ADI: I’ve been obsessed with children’s books since I was in college, and would spend most of my research time in the Harold Washington Children’s library looking like a total creep and loving the design of children’s books from the 60’s-70’s. I’ve always wanted to make a children’s book, but never thought I could until Sean pushed this project for our studio.
SEAN: I’ve always loved kid’s books. Maurice Sendak, Roald Dahl, Dr. Seuss, Richard Scarry; they made such cool worlds in their books. When I was first getting into animation a few years ago, I would look at some of those books for inspiration. Adi and I had been taking photos together for a couple months, and this seemed like the perfect place to start making kid’s books.
HES: We’ve been talking a lot about the intellectual side of the book. It really does seem like it will force, especially young readers, to make some significant linguistic and visual connections—beyond what a lot of children’s books do. Was this something you went at with intention, as a goal for the book? And how did you cultivate that theme throughout?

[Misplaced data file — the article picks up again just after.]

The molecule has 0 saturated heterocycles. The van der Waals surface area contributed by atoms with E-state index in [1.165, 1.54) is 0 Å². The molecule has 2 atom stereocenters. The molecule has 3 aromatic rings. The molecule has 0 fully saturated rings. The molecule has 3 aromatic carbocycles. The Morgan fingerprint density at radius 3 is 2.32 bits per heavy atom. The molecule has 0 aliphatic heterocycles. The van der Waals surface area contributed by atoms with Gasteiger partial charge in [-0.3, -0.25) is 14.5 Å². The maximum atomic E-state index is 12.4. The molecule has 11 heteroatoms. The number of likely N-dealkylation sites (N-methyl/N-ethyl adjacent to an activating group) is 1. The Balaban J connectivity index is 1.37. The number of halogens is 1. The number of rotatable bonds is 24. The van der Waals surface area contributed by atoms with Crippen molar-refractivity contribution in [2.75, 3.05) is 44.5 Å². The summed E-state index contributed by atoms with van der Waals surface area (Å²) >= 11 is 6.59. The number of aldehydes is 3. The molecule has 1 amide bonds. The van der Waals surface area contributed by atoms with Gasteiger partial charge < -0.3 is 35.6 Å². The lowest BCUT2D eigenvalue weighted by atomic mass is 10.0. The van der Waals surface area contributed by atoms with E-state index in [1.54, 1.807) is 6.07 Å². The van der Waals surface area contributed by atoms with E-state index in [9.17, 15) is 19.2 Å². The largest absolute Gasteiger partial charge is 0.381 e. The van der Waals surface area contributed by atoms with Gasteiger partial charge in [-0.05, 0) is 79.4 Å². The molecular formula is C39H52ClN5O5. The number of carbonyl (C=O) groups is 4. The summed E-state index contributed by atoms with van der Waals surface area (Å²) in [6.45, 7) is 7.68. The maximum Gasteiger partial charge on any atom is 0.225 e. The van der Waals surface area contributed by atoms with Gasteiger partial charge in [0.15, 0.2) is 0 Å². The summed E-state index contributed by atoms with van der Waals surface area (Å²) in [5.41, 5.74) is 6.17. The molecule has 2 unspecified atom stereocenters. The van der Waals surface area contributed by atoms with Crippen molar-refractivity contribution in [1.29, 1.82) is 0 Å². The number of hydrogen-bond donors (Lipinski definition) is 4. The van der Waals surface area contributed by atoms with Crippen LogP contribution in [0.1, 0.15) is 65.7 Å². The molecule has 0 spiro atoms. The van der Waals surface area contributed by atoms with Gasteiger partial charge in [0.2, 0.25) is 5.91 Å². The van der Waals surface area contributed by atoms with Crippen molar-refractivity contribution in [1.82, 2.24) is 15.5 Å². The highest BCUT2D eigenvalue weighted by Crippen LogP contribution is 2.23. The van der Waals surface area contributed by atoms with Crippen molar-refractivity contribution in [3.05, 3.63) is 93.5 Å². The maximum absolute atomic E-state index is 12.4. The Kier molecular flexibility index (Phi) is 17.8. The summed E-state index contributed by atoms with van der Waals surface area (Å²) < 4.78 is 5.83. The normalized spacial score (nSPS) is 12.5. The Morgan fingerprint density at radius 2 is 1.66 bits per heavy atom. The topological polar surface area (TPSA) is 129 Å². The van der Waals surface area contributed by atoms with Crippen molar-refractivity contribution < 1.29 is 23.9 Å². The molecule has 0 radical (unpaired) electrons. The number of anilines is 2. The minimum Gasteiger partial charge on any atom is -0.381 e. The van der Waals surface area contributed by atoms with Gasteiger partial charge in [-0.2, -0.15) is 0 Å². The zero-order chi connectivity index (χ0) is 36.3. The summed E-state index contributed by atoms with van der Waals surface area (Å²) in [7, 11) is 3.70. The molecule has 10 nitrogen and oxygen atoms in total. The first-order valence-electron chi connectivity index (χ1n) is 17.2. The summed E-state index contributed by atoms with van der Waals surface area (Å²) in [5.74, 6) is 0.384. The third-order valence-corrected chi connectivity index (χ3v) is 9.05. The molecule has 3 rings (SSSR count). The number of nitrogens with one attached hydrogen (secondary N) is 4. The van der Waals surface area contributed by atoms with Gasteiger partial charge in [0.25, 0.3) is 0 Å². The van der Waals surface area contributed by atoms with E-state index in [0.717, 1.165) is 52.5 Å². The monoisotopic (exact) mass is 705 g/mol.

SEAN: We wanted the book to appeal to both kids and our friends, and wanted to make some fun and weird still-life photos, so we didn’t restrict ourselves too much to reach a specific age range or learning level. And our collaboration with Jeremiah Chiu on the typography puzzles was also very open, we gave him a lot of freedom to explore and have fun designing the hints for each page. It’s been fun to read the book with kids and see what they notice. I think a good kid’s book is one that you come back to and get different things from at different ages, so if there is a little joke or something in there, that a 3 year old won’t get at first, maybe she will when she’s 8.